Why Storing Water for the Future Means Looking Underground Conventional dams and reservoirs work against nature. It’s time to work with it. by Lauran Bliss, The Atlantic CITYLAB

December 8, 2015

Whatever the conclusion of COP21, adapting to climate change will only become more urgent, as its impacts become harsher. These impacts are, and will be, felt primarily through water: rising sea-levels, dwindling snowpack, droughts, and floods. 

As countries all over the world grapple with these challenges, there’s been a lot of talk about innovative water-saving approaches, such as desalination, recycling, novel irrigation systems for farmers, and conservation tools for homes. But there’s another variable in the equation when its comes to adapting water use to climate change, and that’s storage—how we hold onto water when it’s available, so that supplies meet demand in unsteady times.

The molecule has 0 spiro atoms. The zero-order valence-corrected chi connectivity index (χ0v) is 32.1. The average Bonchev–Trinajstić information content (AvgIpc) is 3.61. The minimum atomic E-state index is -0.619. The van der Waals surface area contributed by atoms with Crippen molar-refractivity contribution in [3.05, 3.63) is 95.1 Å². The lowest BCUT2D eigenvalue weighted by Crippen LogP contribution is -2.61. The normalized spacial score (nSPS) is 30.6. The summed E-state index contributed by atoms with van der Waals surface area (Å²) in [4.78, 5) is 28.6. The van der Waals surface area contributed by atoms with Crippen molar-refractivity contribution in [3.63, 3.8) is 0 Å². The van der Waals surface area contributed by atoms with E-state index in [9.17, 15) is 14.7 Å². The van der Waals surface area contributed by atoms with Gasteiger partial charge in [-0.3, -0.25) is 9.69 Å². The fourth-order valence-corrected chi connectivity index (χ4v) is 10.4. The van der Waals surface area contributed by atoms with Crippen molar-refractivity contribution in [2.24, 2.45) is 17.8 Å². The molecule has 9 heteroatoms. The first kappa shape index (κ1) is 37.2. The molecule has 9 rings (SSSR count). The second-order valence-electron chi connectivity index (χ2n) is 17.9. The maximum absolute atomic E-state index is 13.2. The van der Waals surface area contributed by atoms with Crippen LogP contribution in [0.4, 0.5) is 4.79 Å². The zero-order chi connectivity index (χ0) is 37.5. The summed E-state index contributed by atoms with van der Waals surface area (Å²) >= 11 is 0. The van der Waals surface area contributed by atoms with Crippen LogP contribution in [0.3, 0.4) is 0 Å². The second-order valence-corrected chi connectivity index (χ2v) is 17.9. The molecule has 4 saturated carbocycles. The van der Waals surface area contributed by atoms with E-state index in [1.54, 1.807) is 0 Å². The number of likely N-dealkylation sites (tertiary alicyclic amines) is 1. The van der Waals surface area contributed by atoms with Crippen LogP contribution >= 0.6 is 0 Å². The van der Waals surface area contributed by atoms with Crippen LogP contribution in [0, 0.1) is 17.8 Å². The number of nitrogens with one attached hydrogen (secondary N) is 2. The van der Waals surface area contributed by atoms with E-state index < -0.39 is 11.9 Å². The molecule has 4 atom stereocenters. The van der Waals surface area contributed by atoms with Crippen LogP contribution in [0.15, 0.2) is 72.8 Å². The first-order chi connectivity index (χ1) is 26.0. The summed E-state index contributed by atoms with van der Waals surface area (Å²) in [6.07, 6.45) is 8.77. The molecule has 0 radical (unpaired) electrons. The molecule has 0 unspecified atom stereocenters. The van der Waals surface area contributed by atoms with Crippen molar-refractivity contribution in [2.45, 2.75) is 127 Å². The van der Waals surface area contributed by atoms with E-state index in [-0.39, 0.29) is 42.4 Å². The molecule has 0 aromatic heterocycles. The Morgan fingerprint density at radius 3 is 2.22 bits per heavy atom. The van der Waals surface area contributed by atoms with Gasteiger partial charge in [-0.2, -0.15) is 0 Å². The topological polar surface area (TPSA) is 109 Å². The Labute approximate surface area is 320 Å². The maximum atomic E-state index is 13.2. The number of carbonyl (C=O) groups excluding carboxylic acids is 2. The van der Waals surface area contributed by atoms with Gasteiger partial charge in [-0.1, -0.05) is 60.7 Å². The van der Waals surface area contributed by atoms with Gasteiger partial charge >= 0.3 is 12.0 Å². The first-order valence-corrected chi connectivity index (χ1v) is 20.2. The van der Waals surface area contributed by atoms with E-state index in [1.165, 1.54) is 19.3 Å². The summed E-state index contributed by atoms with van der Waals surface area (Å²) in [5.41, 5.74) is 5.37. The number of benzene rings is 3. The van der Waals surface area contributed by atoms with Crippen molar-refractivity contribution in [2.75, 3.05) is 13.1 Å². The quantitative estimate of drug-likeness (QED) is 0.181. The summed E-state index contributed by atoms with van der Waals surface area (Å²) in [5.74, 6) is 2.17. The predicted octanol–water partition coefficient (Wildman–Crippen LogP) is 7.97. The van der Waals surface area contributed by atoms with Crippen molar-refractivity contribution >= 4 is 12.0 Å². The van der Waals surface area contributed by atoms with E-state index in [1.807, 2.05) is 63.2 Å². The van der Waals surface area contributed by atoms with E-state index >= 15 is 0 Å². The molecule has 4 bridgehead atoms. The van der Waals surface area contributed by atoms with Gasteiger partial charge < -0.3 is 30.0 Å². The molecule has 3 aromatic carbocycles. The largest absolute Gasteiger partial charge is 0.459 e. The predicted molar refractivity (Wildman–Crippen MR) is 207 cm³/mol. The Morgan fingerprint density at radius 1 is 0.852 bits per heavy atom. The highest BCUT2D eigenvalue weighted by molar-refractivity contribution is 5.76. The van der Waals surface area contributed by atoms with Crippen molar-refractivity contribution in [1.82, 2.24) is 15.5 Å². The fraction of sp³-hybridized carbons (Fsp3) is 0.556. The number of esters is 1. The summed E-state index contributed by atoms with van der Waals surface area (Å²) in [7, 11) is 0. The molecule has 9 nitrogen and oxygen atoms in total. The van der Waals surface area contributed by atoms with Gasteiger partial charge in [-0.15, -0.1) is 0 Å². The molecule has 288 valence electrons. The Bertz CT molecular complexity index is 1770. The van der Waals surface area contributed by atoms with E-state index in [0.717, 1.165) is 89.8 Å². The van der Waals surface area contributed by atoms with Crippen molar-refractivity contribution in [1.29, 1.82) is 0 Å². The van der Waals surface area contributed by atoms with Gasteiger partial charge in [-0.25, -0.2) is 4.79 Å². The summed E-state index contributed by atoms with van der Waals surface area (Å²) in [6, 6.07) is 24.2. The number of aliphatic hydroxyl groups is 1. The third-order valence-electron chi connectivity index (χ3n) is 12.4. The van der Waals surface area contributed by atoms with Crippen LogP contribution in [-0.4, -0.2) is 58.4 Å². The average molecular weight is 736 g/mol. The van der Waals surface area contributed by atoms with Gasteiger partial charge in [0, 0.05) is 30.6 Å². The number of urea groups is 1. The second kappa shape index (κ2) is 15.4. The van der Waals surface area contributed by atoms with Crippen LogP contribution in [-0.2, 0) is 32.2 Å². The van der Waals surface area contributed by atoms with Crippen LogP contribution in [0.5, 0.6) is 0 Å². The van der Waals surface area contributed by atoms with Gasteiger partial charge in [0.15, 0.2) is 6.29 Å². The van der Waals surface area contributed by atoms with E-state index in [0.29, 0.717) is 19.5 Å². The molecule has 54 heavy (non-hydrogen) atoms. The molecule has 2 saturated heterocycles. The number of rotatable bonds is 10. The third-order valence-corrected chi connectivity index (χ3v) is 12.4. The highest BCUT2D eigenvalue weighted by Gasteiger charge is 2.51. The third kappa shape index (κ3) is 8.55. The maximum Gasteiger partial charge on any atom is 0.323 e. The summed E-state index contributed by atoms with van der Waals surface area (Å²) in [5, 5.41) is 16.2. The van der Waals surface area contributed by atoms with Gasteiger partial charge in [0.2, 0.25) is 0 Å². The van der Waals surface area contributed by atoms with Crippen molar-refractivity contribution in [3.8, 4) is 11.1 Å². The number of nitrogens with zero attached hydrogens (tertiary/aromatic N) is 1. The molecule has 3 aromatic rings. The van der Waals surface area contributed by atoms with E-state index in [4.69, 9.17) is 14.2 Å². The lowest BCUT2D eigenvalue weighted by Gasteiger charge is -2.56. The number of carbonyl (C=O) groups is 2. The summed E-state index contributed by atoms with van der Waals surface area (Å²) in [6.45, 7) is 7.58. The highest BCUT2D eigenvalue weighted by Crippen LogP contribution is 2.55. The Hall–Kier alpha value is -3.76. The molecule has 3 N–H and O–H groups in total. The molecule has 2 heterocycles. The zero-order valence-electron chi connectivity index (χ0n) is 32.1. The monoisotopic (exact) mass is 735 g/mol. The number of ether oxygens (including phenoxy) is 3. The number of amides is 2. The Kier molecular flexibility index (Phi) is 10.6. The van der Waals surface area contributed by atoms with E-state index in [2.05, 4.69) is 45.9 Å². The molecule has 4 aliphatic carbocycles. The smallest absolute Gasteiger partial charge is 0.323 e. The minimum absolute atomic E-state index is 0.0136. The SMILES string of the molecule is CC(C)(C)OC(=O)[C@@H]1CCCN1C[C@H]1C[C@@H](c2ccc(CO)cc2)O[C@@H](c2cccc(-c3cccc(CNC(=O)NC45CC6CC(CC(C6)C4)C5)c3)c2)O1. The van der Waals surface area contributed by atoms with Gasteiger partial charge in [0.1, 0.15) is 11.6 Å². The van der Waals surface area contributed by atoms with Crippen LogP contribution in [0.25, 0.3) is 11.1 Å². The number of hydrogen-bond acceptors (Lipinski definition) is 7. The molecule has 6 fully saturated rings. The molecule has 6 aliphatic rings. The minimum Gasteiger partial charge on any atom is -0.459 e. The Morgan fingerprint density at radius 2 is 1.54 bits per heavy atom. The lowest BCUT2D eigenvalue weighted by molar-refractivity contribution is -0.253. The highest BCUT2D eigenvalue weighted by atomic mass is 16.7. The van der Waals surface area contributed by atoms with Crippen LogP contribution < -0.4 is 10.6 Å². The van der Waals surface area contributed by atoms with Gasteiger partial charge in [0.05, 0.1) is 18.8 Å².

More big dams?

Building more dams and reservoirs is probably the first solution that comes to mind. Especially in the last century, they’ve been the primary way that the U.S.—and many other countries like China, India, and South Africa—have collected water. By providing a steady stream of water and electricity to cities and farmers, dams and reservoirs have buttressed economic and population growth all over the world.

But that’s once they’re already built. Penning up rivers for human gain comes at tremendous costs. Dams interfere with the natural direction of waterbodies and often devastate the wildlife dependent on those flow. And especially when compared to their enormous financial burden, the capacity of dams to supply humans with water is often pretty limited.